The instances for which we build the models correspond to the times just before the first flare-related morphological changes start to appear in the AIA/STEREO images. For all regions, we calculate a grid of magnetic models covering a range of flux rope axial and poloidal fluxes, as we did in Savcheva & van Ballegooijen (2009) and Savcheva et al. (2012c). We have chosen the grid to cover models with little flux (e.g.  Mx and  Mx cm) that produce sheared arcades to very highly twisted (large amount of polidal flux, e.g.  Mx cm) and/or sheared (large amount of axial flux, e.g.  Mx in some cases) fields that exceed the stability limit for the particular region. Su et al. (2011) showed that the stability of the configuration is tightly controlled by the amount of axial flux and that the fit of the models to the images is weakly dependent on the poloidal flux. We issued best-fit models that closely match the observed loop configurations in XRT synoptic images and AIA 335Å and 94Å channels when XRT was not available. This shows that our models are robust enough to reproduce excellent fits to high resolution AIA observations in the core of active regions. The first such NLFFF model constrained by AIA observations was provided by Su et al. (2011).

The flux rope insertion method produces models that are on a spherical wedge grid. However, the QSL computation is performed in Cartesian coordinates, so we transform the spherical to Cartesian coordinates of the grid as we did in S12.

Although in previous studies we were concerned with the best fit models that represented the equilibrium coronal magnetic field preceding flares (Su et al., 2011; Savcheva & van Ballegooijen, 2009; Savcheva et al., 2012c), here (and in a forthcoming paper) we are more interested in understanding how the field evolves from a static to a dynamic flaring state and in what the magnetic field structure is at the flare onset. The flux rope insertion method produces a stable relaxed model when the forces on the flux rope balance. If no balance is found, the solution continues to evolve as the number of iterations increases. Kliem et al. (2013) demonstrated that the stability boundary identified in our NLFFF code is reproduced by a full 3D MHD solution. This gives us confidence that the marginally stable solutions found by our NLFFF method are reasonable representations of the magnetic field at the onset of the flare instability.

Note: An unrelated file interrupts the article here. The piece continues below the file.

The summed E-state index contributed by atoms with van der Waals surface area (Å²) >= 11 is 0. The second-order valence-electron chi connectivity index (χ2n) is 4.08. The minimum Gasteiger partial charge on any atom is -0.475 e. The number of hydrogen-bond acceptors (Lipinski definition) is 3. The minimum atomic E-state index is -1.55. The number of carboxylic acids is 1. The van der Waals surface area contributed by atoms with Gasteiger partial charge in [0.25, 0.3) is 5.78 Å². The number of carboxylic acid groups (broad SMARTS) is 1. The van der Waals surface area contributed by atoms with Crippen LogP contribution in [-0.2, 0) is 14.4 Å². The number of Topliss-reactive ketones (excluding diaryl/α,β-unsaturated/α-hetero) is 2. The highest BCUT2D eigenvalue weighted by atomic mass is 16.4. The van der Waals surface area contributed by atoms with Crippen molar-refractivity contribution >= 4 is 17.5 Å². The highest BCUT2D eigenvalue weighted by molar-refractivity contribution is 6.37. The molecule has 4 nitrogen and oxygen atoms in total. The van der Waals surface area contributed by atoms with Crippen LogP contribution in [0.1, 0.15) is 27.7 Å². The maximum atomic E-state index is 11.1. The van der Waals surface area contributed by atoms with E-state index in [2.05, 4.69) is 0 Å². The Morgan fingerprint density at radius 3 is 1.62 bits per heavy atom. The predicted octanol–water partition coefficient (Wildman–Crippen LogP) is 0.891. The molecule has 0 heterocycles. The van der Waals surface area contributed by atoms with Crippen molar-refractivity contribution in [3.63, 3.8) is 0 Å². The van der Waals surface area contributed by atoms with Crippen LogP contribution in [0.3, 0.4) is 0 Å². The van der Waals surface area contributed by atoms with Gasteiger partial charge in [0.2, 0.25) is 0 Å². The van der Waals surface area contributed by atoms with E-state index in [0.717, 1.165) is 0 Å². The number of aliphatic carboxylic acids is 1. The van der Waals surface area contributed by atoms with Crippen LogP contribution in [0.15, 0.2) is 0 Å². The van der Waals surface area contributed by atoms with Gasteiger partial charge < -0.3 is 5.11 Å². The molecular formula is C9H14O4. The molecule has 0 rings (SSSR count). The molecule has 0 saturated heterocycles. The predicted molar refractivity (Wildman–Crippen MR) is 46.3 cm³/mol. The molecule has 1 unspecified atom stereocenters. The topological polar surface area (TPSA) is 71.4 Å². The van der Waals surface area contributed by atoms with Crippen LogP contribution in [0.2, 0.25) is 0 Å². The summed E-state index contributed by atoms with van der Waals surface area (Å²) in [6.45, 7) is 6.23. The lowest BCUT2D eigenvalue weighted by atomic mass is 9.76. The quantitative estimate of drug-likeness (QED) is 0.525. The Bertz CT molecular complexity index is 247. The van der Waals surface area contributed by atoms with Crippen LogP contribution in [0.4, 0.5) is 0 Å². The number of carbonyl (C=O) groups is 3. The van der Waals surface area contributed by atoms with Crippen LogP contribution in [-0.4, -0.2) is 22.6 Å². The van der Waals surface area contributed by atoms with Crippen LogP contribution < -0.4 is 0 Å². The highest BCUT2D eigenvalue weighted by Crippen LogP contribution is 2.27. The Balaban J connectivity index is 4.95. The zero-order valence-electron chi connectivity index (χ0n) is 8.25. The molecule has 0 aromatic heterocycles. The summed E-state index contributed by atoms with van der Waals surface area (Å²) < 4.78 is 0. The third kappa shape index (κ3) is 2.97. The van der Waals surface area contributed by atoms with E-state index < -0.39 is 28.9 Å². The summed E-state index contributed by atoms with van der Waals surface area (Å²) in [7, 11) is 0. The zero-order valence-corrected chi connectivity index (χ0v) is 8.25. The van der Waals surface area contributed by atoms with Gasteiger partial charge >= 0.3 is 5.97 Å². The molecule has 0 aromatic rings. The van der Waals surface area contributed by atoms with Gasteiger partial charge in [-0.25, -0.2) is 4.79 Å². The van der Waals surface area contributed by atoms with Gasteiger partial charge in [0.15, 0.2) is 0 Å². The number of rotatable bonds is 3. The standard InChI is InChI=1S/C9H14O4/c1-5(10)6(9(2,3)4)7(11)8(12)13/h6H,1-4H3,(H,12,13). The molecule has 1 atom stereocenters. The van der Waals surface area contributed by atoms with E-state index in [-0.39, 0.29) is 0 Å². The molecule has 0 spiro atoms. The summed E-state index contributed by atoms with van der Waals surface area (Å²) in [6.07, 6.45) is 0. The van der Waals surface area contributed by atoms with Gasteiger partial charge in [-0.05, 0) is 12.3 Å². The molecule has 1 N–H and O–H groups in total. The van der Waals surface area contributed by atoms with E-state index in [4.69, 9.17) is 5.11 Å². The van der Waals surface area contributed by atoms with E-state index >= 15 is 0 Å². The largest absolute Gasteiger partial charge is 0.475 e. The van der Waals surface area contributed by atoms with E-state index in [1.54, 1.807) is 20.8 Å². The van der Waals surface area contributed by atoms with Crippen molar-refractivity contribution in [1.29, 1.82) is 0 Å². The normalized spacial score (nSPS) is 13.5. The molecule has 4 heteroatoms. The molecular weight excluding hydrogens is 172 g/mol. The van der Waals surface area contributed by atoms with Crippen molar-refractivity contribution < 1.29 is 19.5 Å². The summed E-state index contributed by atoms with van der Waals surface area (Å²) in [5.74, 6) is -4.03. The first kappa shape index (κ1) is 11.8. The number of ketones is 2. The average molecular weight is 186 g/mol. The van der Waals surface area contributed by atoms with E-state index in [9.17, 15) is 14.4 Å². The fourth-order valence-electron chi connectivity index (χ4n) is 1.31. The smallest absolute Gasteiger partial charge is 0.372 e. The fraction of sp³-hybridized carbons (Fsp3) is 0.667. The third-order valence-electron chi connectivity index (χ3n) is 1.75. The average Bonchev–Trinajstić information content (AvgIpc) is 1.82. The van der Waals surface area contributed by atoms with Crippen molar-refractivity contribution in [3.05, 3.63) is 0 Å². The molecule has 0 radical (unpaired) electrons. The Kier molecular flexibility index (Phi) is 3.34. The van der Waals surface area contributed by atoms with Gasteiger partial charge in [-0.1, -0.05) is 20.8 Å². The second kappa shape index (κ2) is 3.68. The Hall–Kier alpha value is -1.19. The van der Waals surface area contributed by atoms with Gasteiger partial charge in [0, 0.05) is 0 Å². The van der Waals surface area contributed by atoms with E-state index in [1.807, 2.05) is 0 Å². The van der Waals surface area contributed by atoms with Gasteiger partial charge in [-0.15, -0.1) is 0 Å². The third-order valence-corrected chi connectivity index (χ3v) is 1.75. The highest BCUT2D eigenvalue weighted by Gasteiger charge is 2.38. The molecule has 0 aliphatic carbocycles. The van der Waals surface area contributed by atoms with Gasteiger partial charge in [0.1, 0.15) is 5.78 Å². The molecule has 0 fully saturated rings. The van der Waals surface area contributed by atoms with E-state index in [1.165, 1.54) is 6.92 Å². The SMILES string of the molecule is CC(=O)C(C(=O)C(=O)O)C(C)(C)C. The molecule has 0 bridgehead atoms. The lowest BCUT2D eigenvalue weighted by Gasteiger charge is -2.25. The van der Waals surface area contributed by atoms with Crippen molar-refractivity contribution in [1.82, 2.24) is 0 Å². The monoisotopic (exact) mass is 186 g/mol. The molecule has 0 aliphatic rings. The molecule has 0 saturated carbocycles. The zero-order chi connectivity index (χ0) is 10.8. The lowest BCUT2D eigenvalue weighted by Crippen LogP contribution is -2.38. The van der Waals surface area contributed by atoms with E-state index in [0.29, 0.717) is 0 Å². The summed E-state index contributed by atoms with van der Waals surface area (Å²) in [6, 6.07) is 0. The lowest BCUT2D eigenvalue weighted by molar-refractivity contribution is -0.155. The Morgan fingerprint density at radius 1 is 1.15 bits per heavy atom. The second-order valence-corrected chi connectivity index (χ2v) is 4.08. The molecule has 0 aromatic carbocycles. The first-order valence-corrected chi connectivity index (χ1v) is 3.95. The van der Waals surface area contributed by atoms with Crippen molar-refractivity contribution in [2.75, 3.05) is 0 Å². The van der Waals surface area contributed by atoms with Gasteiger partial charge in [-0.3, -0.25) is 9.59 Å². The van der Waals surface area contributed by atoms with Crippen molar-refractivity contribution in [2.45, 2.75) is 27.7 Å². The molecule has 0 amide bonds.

As discussed earlier, if too much flux is used in the flux rope, a relaxed equilibrium state may never be reached by the magnetofrictional relaxation (Su et al., 2011) and the model is unstable. The flux rope in these unstable models continues to expand and rise with continued iterations, as demonstrated in Su et al. (2011). The unstable models are hence not force-free since since residual forces exist in the volume that drive the expansion of the flux rope. In most cases, the best-fit model based on the pre-flare configuration is unstable or marginally stable. In the marginally stable cases, we add a unit of axial flux (1-2 Mx) to the axial flux of the best-fit model, which pushes the models over the edge of stability.

There are usually no suitable coronal loops that can be used to match the unstable model to the data. The flare loops are not a good choice for fitting because they undergo the strong-to-weak shear transition (Aulanier et al., 2012), and the match will depend on the iteration number, which is a central topic of Paper II (see for details). We choose the closest unstable model to the best-fit model and further relax it with no form of diffusion except a numerical one. If the model is stable with the current relaxation scheme we are using, it converges to a NLFFF state at about a relaxation iteration number of 30,000. We save every 10 000-15 000 iterations in order to track the evolution of the magnetic configuration with further relaxation. In the case of the unstable models, the flux rope keeps expanding and forms an HFT underneath it (Titov, 2007; Savcheva et al., 2012a, b). In Table 2, we have given the times, input and output parameters of the unstable models we use for all regions. The input parameters are the axial flux () and the poloidal flux per unit length (), which when multiplied by the length of the flux rope path results in the total poloidal flux given in the table, . The output parameters are potential field energy (), computed before the introduction of the flux rope, the free energy (), computed by subtracting the total energy of the NLFFF field and . The last column is the relative helicity, computed from equation (B2) from Bobra et al. (2008). Sample field lines from the best fitting models are shown in Fig. 4. One can compare Fig. 3 and Fig. 4 to see that there is a very good qualitative match of the field lines to the X-ray emission.